There are forms of hunting on Sunday that were illegal, such as deer, turkey, dove and duck, and other forms that were legal. The forms of Sunday hunting that were legal were hunting on licensed hunting preserves, bear hunting, raccoon hunting and fox hunting.[83]

A grassroots effort was attempting to bring an end to the last of the blue laws in Virginia. The grass roots effort centered around a Facebook group called "Legalize Virginia Sunday Hunting for All."[84] During the most recent effort, the Sunday hunting bill overwhelmingly passed the Senate, only to be voted down by a 4 to 3 vote in Delegate R. Lee Ware's (Committee Chairman Republican Powhatan, Virginia) Natural Resources Subcommittee. During the debate on February 1, 2012,[85] in the Powhatan Today opinion section, Delegate Ware expressed his concern over the dangers surrounding hunting activities in these quotes. "Bullets travel without regard to property lines—and so do shotgun pellets or slugs or even arrows from powerful-enough bows. And always, for an unsuspecting equestrian, there is the peril of encountering a hunter who misconstrues a horse—or a person—for a deer or any other game." "Equestrians, hikers, bikers, picnickers, bird-watchers, fishermen, canoeists, kayakers: all of these wish, too, to enjoy Virginia's great outdoors, often on Sunday—and they wish to do so without the threat inevitably posed by the presence of rifle- or shotgun-toting hunters."

In 2014, the General Assembly passed legislation allowing Sunday hunting on private lands.[86] On January 16, 2020, James Edmunds, the Virginia Legislative Sportsmen's Caucus Co-Chair Delegate, introduced legislation that would repeal the ban on Sunday hunting in Virginia's public lands.[86]

State-run Alcoholic Beverage Control (ABC) stores have limited hours of operation on Sunday.[87]


Historically, off-premises Sunday sales of spirits were banned, and all liquor stores were closed. On November 8, 1966, Washington state voters adopted Initiative 229, repealing the so-called "Blue Law," which had been enacted in 1909. Consumers still had the option of purchasing beer or wine from grocery stores or on-premises spirits from bars and restaurants. In 2005, the state began allowing off-premises spirits sales in select stores on Sundays from noon to 5 p.m.

On the election of November 8, 2011, voters passed Initiative 1183, which brought several changes to the liquor distribution and retailing system. The most significant of these changes were the end to the state monopoly on liquor sales and distribution. On June 1, 2012, Washington completed its transition to private liquor sales. Under 1183, spirits may only be sold in premises of at least 10,000 sq ft, generally including grocery stores, warehouse clubs, department stores, and some larger specialty shops.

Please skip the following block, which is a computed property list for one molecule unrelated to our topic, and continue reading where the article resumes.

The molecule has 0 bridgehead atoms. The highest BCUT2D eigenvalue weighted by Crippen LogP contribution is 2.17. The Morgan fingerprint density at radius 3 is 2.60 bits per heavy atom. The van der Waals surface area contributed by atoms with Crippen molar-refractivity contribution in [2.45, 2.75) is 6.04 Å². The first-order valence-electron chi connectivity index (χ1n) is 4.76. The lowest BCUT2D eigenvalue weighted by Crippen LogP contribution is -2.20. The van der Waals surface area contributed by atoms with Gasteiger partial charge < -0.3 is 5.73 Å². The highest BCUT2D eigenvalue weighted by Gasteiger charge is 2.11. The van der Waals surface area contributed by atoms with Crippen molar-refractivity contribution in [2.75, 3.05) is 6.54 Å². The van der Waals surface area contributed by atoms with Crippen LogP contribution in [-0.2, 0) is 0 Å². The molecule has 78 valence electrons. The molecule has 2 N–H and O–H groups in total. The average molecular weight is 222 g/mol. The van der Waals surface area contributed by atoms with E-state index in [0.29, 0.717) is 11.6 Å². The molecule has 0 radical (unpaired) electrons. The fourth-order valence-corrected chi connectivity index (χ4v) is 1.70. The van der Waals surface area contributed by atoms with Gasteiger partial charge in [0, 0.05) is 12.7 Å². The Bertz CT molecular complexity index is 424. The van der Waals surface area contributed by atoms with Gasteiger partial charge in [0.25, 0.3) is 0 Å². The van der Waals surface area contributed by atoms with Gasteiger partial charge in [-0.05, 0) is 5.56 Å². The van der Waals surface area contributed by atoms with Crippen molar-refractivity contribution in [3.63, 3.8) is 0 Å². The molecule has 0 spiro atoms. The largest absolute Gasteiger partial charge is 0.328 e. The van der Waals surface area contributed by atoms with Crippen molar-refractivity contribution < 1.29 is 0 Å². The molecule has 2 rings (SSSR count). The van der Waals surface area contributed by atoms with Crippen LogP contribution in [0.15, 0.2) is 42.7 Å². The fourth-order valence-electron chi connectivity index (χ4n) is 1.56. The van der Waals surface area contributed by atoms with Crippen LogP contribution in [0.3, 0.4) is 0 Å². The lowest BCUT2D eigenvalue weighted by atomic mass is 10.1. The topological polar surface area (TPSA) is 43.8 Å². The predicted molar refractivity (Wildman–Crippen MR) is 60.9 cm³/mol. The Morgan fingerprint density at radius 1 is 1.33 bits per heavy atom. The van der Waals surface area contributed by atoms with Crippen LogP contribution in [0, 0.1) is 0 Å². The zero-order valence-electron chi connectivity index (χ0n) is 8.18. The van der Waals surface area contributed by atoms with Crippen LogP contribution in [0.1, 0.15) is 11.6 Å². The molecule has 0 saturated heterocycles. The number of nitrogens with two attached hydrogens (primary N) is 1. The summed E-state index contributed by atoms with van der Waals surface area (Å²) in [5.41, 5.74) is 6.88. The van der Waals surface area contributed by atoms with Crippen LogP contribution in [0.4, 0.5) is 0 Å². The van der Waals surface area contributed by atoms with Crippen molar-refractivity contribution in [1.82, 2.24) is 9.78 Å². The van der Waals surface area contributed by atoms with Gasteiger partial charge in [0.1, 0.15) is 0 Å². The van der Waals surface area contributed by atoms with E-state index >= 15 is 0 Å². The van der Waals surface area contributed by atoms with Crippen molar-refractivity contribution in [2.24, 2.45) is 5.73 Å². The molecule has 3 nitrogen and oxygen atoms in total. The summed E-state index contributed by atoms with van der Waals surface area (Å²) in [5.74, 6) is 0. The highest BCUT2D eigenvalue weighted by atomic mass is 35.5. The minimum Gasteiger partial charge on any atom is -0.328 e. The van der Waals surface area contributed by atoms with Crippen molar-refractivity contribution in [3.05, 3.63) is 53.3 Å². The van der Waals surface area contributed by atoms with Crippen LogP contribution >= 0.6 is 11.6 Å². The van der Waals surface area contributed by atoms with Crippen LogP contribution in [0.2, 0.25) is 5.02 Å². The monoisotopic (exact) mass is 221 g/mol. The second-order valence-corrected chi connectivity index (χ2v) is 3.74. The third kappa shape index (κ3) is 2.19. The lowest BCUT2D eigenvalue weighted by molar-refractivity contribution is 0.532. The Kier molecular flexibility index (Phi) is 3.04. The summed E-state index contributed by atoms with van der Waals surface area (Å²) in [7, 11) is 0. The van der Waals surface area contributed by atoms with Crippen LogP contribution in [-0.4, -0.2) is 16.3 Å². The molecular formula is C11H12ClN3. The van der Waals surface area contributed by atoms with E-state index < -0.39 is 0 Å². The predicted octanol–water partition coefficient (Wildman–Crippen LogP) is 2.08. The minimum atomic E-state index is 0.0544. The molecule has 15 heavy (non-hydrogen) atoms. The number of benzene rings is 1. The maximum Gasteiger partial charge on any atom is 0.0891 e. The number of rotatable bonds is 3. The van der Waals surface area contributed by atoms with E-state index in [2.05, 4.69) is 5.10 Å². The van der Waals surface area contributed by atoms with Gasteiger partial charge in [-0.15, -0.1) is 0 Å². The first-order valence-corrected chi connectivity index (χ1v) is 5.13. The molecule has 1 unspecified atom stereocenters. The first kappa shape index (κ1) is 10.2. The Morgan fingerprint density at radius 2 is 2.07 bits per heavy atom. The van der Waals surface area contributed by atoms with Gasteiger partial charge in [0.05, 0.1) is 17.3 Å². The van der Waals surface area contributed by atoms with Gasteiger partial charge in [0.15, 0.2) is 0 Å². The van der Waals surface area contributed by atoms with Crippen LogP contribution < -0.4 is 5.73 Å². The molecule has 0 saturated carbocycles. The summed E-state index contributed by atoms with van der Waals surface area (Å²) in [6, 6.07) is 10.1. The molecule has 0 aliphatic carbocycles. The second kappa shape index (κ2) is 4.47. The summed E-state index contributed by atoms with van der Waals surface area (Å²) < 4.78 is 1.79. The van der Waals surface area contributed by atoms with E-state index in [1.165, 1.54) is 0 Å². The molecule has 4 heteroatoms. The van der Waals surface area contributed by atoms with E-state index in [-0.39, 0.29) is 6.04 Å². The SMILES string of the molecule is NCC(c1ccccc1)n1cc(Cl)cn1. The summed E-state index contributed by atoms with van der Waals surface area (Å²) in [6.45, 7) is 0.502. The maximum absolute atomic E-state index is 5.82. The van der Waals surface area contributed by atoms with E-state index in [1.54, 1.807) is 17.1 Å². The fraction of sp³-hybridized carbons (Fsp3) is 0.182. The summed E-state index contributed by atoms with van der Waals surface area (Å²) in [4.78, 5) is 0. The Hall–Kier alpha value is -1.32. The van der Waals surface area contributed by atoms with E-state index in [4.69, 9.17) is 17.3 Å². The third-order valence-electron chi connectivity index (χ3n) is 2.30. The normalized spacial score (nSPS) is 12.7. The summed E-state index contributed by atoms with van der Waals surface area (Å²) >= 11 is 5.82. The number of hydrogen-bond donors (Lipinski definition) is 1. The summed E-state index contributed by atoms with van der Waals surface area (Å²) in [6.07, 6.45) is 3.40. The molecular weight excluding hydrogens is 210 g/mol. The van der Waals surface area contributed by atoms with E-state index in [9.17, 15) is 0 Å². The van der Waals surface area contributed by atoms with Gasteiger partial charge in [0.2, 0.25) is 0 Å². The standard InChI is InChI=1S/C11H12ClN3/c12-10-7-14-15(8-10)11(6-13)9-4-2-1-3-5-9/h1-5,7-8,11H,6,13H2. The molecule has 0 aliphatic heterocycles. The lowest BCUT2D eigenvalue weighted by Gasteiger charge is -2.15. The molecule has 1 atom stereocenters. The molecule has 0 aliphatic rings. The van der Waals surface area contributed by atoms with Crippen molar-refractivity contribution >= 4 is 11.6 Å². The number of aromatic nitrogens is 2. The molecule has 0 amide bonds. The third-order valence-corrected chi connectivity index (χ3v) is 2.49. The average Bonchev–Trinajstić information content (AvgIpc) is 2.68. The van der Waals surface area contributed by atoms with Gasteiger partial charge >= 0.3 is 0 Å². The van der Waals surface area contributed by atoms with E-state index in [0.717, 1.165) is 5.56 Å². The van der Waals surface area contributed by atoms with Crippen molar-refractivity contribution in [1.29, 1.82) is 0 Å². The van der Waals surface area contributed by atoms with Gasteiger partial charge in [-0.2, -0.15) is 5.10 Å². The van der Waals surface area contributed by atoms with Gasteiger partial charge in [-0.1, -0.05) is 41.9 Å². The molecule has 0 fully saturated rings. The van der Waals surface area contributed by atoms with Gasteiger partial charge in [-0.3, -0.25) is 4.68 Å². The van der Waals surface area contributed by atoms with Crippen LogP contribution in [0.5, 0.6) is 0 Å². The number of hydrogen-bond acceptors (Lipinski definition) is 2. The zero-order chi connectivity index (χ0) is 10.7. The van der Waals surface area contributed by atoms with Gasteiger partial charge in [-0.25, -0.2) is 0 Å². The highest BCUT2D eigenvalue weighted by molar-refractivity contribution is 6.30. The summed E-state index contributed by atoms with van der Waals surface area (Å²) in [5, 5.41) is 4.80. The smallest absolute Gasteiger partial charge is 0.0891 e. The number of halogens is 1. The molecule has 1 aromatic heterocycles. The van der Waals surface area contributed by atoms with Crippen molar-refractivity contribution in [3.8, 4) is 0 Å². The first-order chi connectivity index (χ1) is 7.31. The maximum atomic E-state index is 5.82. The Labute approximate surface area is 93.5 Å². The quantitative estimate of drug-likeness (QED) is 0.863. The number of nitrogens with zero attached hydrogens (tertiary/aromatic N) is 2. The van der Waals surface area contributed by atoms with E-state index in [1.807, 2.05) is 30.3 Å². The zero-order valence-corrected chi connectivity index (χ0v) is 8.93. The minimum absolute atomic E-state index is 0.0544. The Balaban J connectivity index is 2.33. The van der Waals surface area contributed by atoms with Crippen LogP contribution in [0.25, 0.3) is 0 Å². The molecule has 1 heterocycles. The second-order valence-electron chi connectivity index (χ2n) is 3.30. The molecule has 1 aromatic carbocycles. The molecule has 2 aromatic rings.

The sale of alcohol for both on and off-premises consumption is prohibited between the hours of 2 a.m. and 6 a.m. daily.[88]

New rule‐making by the Washington State Liquor Control Board (WSLCB) based on alcohol sales hour restrictions is being proposed as the model for state licensed Marijuana sales per initiative I-502 as well.[89]

West Virginia

Hunting on Sunday is prohibited in all but 14 of 55 counties.[90]

Alcohol sales are prohibited in West Virginia between 12:01AM and 6:00 AM, as well as on several holidays.[91]

Criticism by Saturday sabbath observers

The right to observe the Saturday Sabbath as practiced by Jews[92] and Seventh-day Adventists gained momentum in the early 1950s.[93]

Both civil leaders, such as Harold M. Jacobs, and rabbinical leaders, such as Solomon Sharfman,[94] worked individually and via groups, such as The Joint Committee for a Fair Sabbath Law.[95] They understood that their rights were to be granted "provided they did not disturb those persons who observe Sunday as a day of rest." This stance was supported by the New York Federation of Churches and the Protestant Council of New York.

The goal was to give religious freedom to "merchants who want to close their places of business on Saturday, but are afraid of business losses from a five-day-a-week schedule."[96]

The state legislature discussed the idea of allowing a government-issued certificate to be placed in the window of a "place of business closed on Saturdays" that would be verified by "the patrolman on the beat."[96]


Wikimedia Commons has media related to Blue laws in the United States.